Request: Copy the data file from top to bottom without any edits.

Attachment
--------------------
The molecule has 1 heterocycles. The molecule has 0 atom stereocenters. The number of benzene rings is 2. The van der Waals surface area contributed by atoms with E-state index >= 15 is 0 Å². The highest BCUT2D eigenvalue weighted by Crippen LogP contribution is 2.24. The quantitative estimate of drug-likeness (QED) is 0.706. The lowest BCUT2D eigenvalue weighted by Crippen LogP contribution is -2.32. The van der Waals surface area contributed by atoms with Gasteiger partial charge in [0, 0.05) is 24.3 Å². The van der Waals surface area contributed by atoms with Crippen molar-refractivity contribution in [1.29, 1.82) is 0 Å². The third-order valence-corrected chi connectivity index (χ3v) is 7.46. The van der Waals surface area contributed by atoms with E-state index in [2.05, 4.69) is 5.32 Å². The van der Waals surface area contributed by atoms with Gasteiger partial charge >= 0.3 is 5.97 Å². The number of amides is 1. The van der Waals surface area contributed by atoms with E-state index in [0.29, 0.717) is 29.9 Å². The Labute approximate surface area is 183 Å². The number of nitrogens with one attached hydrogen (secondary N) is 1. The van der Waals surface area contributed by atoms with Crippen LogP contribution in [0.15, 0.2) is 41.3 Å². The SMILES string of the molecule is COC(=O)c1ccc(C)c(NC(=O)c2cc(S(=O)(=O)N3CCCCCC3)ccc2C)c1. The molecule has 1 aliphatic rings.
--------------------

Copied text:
The molecule has 1 heterocycles. The molecule has 0 atom stereocenters. The number of benzene rings is 2. The van der Waals surface area contributed by atoms with E-state index >= 15 is 0 Å². The highest BCUT2D eigenvalue weighted by Crippen LogP contribution is 2.24. The quantitative estimate of drug-likeness (QED) is 0.706. The lowest BCUT2D eigenvalue weighted by Crippen LogP contribution is -2.32. The van der Waals surface area contributed by atoms with Gasteiger partial charge in [0, 0.05) is 24.3 Å². The van der Waals surface area contributed by atoms with Crippen molar-refractivity contribution in [1.29, 1.82) is 0 Å². The third-order valence-corrected chi connectivity index (χ3v) is 7.46. The van der Waals surface area contributed by atoms with E-state index in [2.05, 4.69) is 5.32 Å². The van der Waals surface area contributed by atoms with Gasteiger partial charge >= 0.3 is 5.97 Å². The number of amides is 1. The van der Waals surface area contributed by atoms with E-state index in [0.29, 0.717) is 29.9 Å². The Labute approximate surface area is 183 Å². The number of nitrogens with one attached hydrogen (secondary N) is 1. The van der Waals surface area contributed by atoms with Crippen LogP contribution in [0.15, 0.2) is 41.3 Å². The SMILES string of the molecule is COC(=O)c1ccc(C)c(NC(=O)c2cc(S(=O)(=O)N3CCCCCC3)ccc2C)c1. The molecule has 1 aliphatic rings.